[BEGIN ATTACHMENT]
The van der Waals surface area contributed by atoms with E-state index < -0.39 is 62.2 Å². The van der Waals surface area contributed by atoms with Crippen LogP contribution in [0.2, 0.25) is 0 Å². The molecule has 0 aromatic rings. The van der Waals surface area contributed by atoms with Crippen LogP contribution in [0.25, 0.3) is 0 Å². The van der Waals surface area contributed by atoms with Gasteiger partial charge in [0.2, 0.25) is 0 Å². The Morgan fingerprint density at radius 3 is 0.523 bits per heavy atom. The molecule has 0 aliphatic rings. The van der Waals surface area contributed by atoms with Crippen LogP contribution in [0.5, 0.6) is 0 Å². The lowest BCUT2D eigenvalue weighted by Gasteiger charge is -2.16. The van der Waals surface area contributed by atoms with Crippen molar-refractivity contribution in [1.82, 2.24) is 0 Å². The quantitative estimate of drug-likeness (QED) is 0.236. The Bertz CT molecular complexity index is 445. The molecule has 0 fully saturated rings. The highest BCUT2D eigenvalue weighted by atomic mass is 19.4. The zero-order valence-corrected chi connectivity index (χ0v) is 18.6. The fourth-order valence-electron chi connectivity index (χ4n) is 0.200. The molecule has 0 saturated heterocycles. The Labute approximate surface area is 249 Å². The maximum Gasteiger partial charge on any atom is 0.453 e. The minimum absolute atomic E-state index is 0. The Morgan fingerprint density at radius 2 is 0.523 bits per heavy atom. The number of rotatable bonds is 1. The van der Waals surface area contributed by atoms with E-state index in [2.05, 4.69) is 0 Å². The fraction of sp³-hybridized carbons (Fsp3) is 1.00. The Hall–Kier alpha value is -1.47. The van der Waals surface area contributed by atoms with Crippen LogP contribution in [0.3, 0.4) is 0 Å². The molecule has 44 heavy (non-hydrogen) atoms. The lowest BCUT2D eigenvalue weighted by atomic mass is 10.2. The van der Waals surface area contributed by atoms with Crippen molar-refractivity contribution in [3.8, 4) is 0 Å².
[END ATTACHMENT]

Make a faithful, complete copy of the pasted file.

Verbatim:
The van der Waals surface area contributed by atoms with E-state index < -0.39 is 62.2 Å². The van der Waals surface area contributed by atoms with Crippen LogP contribution in [0.2, 0.25) is 0 Å². The molecule has 0 aromatic rings. The van der Waals surface area contributed by atoms with Crippen LogP contribution in [0.25, 0.3) is 0 Å². The van der Waals surface area contributed by atoms with Gasteiger partial charge in [0.2, 0.25) is 0 Å². The Morgan fingerprint density at radius 3 is 0.523 bits per heavy atom. The molecule has 0 aliphatic rings. The van der Waals surface area contributed by atoms with Crippen LogP contribution in [0.5, 0.6) is 0 Å². The lowest BCUT2D eigenvalue weighted by Gasteiger charge is -2.16. The van der Waals surface area contributed by atoms with Crippen molar-refractivity contribution in [1.82, 2.24) is 0 Å². The quantitative estimate of drug-likeness (QED) is 0.236. The Bertz CT molecular complexity index is 445. The molecule has 0 fully saturated rings. The highest BCUT2D eigenvalue weighted by atomic mass is 19.4. The zero-order valence-corrected chi connectivity index (χ0v) is 18.6. The fourth-order valence-electron chi connectivity index (χ4n) is 0.200. The molecule has 0 saturated heterocycles. The Labute approximate surface area is 249 Å². The maximum Gasteiger partial charge on any atom is 0.453 e. The minimum absolute atomic E-state index is 0. The Morgan fingerprint density at radius 2 is 0.523 bits per heavy atom. The number of rotatable bonds is 1. The van der Waals surface area contributed by atoms with E-state index in [2.05, 4.69) is 0 Å². The fraction of sp³-hybridized carbons (Fsp3) is 1.00. The Hall–Kier alpha value is -1.47. The van der Waals surface area contributed by atoms with Crippen LogP contribution in [0.3, 0.4) is 0 Å². The molecule has 44 heavy (non-hydrogen) atoms. The lowest BCUT2D eigenvalue weighted by atomic mass is 10.2. The van der Waals surface area contributed by atoms with Crippen molar-refractivity contribution in [3.8, 4) is 0 Å².